“I am thinking, of course, of the peach before I ate it.” Peach, D.H. Lawrence (1923).
Romanticizing fruit is a task best left to the poets, who have better language for conveying what is inherently perfect about a ripe summer peach. That leaves the rest of us with the more enviable responsibility: to eat the peach.
Peaches are one of the final fruits of the summer season, ripening only when we can’t wait another moment to pluck them from the tree. And good thing we are out of patience, because once peach season begins, there is no time to dawdle.
Ripe peaches are notoriously delicate, offering you precious little time from farm to table to sink your teeth into their sweet, juicy flesh. If you’ve ever reached for a peach and felt like you instead were gripping a water balloon filled to maximum capacity, then you already know the best place to eat a ripe peach is over your kitchen sink.
Because peaches are quick to ripen, the best way to store fresh-from-the-market peaches is on a flat surface, spread a few inches apart from one another. Peaches are climacteric fruit—a category of produce that continues to ripen after being picked. These fruits let off a gas that aids in ripening, and if stored too tightly, it can accelerate the process and cause the peaches to quickly rot.
Of course, this can also work to your advantage if you find your peaches are not quite ripe enough to enjoy. Place them close together or even in a brown paper bag for an afternoon, and you’ll find that they are sweeter and juicier.
While a ripe peach is undoubtedly perfect eaten out of hand, they are a versatile kitchen ingredient, both raw and cooked. Though the velvety skin can be a welcome textural and color addition, if it is not your preference, peeling a peach is quite simple. Use a sharp paring knife to score an X at the bottom (opposite the stem-end) of the peach. Drop the peach in simmering water until the skin begins to shrink from the X-end (about 10 seconds, or longer for larger or unripe peaches), and then transfer to an ice water bath. Once it is cool, the skin should slip right off.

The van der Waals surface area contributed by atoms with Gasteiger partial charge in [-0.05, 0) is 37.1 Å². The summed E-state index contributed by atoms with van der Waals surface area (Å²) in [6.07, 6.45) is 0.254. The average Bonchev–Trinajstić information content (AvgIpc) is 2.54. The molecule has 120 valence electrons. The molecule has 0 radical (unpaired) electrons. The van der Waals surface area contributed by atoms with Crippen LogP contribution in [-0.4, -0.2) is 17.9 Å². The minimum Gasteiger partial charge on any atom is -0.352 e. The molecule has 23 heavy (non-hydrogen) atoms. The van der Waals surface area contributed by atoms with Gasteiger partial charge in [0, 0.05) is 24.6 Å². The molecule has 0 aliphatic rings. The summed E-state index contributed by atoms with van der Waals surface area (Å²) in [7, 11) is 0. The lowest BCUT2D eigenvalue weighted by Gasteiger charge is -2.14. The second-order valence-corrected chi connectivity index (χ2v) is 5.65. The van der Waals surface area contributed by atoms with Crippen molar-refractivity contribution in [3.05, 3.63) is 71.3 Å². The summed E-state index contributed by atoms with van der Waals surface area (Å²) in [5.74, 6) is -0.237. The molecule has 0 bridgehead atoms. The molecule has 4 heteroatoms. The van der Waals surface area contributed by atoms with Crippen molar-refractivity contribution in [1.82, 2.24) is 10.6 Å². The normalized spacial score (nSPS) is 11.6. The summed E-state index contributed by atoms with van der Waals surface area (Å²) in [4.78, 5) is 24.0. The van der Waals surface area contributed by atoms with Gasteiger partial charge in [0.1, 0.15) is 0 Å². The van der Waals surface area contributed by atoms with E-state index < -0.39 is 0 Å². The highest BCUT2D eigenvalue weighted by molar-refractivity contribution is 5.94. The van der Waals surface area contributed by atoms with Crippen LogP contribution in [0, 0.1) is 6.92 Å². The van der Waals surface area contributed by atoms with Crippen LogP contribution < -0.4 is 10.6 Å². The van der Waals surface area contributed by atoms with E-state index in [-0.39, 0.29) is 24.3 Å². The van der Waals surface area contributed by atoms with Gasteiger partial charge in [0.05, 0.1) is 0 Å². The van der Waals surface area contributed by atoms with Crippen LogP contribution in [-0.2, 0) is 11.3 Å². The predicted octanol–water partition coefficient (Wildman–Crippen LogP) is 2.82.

Like many fruits, peaches are sweet and juicy enough to be served raw in any application. Use uncooked peaches as an addition to a summery grain bowl, layered in a creamy trifle, or tossed with fresh greens for a self-dressing salad. Arrange the peaches over sweetened mascarpone for a fresh tart, folded into freshly-churned vanilla ice cream, or tucked into a rice paper wrapper for a Vietnamese-style salad roll.
Raw peaches are also perfect for infusing spirits, which you can enjoy long after the sun has set on summer. Soak sliced peaches in neutral spirits, like vodka or rum for a peach-forward cocktail ingredient, or in bourbon or other whiskey to sip on its own or stir into a new-fashioned Old Fashioned.
Of course, cooking peaches can enhance their natural sweetness, and when grilled, roasted, and sautéed in a hot skillet, their juices caramelize and add an extra depth of flavor to classics like peach cobbler or for a cooked chutney alongside pork chops, sausage, or other grilled meats. Peaches cooked with sugar can be eaten over yogurt or oatmeal, their syrup reserved for cocktails, lemonade, or iced tea.
Peaches are a natural flavor companion to fresh goat’s cheese and herbs like mint, basil, and thyme. They hold up against strong aromatics, including shallots and ginger, and help balance out the bold flavors or anise seed and spicy chiles.
In both savory and sweet dishes, it may be necessary to balance the sometimes-cloying sweetness of a peach with acidic ingredients, like lemon juice, as well as a pinch of salt. Be sure to taste your peaches before cooking or baking. There are hundreds of peach varieties that range in sweetness, tartness, and texture.
Seek out freestone varieties for easier preparation. The flesh of freestone peaches will release easily from the pit, whereas clingstone versions will need to be cut from the pit. You won’t be able to tell if a peach is freestone or clingstone by looking at it, but generally clingstone ripen first, so they will be the first available at the market. If you are purchasing from a farm or small market, this information will be readily available.